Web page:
The Story Of The Fantastic Alfetta GT/GTV
Produced between 1974 and 1987, the Alfetta GT and GTV not only had the unenviable task of replacing the much-loved "105" Bertone coupés, but they had to do so in a much more challenging world. Here's their story.
With two oil crises during the 70s and a general decline in demand for coupès in the 80s, it's no wonder the Alfetta-based coupès ultimately sold in significantly smaller quantities than their forebears.
Yet they can hardly be considered a failure, and these hugely charming automobiles now enjoy well-deserved recognition among Alfa Romeo fans. Here's their story.
Work on a larger, more spacious coupè than the existing Giulia GT started as early as 1968, with the first studies still based on the newly-launched 1750 GTV's running gear.
However, with Alfa's engineering department already hard at work on what would be the Alfetta, it was wisely decided to switch the new coupé studies to the newer, more modern platform, albeit with 11 cm shaved off its wheelbase.
The mechanical package was different, but the project's mission remained the same: to provide significantly more room for four people and their luggage than the existing Giulia GT while maintaining a sleek, sporty appearance.
Giugiaro's striking fastback wedge design directly resulted from those opposing targets, and it looks as good today as it did nearly fifty years ago.
The Alfetta GT's timing could hardly have been worse.
It was launched in the summer of 1974 in a world still reeling from the oil embargo, with a tanking economy and fuel prices that didn't precisely incentivize sports car sales.
Just like the Alfetta saloon a couple of years prior, the Alfetta GT was initially available with a single engine option: Alfa's 1.8 liters twin-cam inline-four fed by two side-draft 40mm carburetors rated at 122HP at 5500Rpm.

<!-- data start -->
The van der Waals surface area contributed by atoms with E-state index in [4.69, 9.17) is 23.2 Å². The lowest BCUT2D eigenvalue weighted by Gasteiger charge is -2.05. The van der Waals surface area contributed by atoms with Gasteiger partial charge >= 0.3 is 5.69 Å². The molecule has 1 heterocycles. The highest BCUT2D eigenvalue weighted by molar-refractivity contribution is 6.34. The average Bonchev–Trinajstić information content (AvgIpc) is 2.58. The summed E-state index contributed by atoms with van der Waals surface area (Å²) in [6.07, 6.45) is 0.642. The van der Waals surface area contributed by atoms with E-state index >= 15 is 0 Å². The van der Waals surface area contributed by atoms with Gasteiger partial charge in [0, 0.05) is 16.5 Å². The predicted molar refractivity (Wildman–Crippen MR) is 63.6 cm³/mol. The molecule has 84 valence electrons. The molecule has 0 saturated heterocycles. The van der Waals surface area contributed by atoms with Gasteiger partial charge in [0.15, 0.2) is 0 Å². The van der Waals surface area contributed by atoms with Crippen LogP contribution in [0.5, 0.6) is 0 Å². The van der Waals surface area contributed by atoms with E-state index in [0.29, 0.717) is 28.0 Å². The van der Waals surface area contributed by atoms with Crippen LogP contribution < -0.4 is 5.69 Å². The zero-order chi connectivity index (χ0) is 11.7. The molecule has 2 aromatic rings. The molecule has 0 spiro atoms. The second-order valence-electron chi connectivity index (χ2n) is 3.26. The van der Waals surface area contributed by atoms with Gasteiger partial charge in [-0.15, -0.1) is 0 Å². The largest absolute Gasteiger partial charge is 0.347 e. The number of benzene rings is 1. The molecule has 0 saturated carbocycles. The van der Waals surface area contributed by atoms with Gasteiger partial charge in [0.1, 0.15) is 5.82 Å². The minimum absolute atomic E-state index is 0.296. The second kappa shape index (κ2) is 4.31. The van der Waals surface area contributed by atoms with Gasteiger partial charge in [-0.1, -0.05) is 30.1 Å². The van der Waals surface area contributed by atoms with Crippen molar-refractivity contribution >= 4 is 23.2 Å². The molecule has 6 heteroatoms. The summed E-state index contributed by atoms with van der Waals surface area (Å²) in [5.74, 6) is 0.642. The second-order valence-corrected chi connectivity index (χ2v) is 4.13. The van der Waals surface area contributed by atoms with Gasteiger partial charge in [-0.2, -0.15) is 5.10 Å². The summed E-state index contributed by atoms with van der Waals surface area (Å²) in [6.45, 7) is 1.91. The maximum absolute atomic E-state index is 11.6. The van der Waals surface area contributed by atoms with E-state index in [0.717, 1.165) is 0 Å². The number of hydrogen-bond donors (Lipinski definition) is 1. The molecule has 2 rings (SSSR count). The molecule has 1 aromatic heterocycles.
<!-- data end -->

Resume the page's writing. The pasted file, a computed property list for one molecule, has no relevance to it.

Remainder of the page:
These early models can be recognized by looking at their front valance, devoid of the cooling slots that were added to the subsequent models, those introduced in 1976.
The original 1.8 liters model was superseded by the GTV 2.0 liters, while an entry-level 1.6 liters model was also introduced, mainly aimed at the Italian market.
The GTV 2.0 liters was characterized by rubber overriders on both bumpers, a grille with two shiny inserts on both sides of the Alfa shield, and a redesigned rear air outlet carrying the "GTV" moniker. Wood trim on the dash and a leather-rimmed steering wheel were standard equipment.
Despite the larger displacement, peak horsepower and torque rating remained similar to the earlier 1.8 liters model, but that was rectified in 1979 with the introduction of the GTV 2.0 L, with 130HP, recalibrated suspensions, and more luxurious upholstery inside.
Between 1976 and 1980, the GTV was also made available on the US market, albeit disfigured by the federal-spec bumpers and equipped with a detuned 110HP engine with Spica mechanical fuel injection.
The GT V8
Alfa Romeo's racing arm Autodelta campaigned the Alfetta GT in 1975 in the Group 2 category with encouraging results, while Carlo Chiti got busy designing a contender for the full-fat Group 4: a monster equipped with a 3 liters V8 engine derived from the Montreal.